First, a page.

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HUD flags areas for improvement at Northampton Housing Authority

  • Cara Clifford, executive director of the Northampton Housing Authority Carol Lollis



Staff Writer
Monday, September 17, 2018

NORTHAMPTON — A federal performance review of the Northampton Housing Authority has flagged 18 areas in need of correction at the public housing agency, ranging from tenant policies to accounting practices.

The review by the U.S. Department of Housing and Urban Development’s field office in Boston in June was released to the housing authority in August. The authority responded with a corrective action plan within the 30-day window as the federal agency required.

Rhonda Siciliano, a spokeswoman for HUD’s New England region, described the review as “routine” and the findings “fairly typical.” While HUD inspectors found 18 areas for improvement, the review also found the housing authority was performing well in other areas under federal regulations.

“This is in line with what we would expect,” Siciliano said of the performance review.

The findings include unclear zero-income policies and procedures, the acceptance of Housing Choice Voucher program participants with rent burdens higher than 40 percent of their monthly income, and the authority having an out-of-date Violence Against Women Policy.

“There’s no HUD audit that ever happens where you don’t have some kind of finding,” authority Executive Director Cara Clifford said.

Clifford will be presenting the review and her team’s response to the housing authority’s board of commissioners at its October meeting.

She said all the findings have been answered in the housing authority’s corrective action plan and HUD’s recommendations are being reviewed. She also said that most of the issues have been corrected since the review.

The review covered the area of the housing authority that deals with federal dollars, specifically the voucher programs it administers and the MacDonald House and Florence Heights properties.

“We are in compliance with the regulatory requirements,” Clifford said of the work the housing authority did in response to the review.

The review found a number of areas where the housing authority is strong, including an extremely high occupancy in its public housing, organized financial accounting, and planned changes in areas identified in the report in need of improvement. The HUD review provided 17 recommendations for the housing authority, in addition to addressing deficiencies.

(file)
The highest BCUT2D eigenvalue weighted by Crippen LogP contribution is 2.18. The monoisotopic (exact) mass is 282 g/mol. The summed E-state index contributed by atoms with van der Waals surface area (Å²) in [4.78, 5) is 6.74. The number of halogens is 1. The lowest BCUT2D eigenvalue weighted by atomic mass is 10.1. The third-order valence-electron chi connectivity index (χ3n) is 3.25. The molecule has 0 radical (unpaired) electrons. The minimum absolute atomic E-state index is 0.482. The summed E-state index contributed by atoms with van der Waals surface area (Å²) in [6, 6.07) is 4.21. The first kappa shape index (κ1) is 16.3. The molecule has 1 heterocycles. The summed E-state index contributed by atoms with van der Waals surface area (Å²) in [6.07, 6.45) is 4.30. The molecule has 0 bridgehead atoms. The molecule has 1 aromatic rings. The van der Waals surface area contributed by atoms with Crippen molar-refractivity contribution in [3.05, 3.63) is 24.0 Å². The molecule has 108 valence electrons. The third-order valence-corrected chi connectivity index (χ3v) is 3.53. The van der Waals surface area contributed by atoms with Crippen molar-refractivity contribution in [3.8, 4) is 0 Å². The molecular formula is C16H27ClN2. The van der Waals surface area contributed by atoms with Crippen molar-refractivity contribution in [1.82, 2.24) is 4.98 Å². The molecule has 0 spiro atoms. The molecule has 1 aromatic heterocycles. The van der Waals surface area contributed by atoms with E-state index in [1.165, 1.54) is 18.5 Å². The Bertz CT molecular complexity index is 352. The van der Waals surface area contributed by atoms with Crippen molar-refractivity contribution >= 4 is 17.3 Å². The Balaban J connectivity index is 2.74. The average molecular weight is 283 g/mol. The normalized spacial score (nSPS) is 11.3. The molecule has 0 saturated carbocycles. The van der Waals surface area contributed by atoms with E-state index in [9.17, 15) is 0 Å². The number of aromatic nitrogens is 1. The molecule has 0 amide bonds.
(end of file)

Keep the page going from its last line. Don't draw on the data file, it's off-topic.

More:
“The Field Office recognizes that this report will require significant work on the part of the NHA to address the deficiencies identified,” reads the report. ” … we are confident that with good leadership from the Board and Executive Director, the agency will be able to address these weaknesses.”

On the finding that the housing authority accepted three new housing choice voucher program households with rent burdens of over 40 percent of their monthly income, Clifford said the authority has received an increase in the maximum rent burden standard from HUD.

“What we did allowed people to stay in the Northampton area,” she said, noting high rents in the city.

On the authority not having clear zero-income policies and procedures, Clifford said that the authority will now be inquiring about people’s zero-income status more regularly.

HUD also found that the authority does not have a disposition policy for equipment. Clifford said staff followed the appropriate regulations but that no written policy was in place. She said a written policy is being drafted.

Other findings included the housing authority not having an up-to-date Violence Against Women Act policy, which Clifford said has been updated.

The review also found that the housing authority does not properly document the selection of families who are nearing the top of the waiting list for its housing choice voucher program. Clifford said the documentation could not be found when the review was done. However, the documentation was later discovered after consultation with the company that provides the authority with the relevant software, she said.

In addition, the review found that the housing authority does not consistently obtain declaration of Section 214 status from tenants, which pertains to citizenship or eligible immigration status. Clifford said that such status is determined, but that the documentation was archived and could not be found at the time of the review.

Bera Dunau can be reached at bdunau@gazettenet.com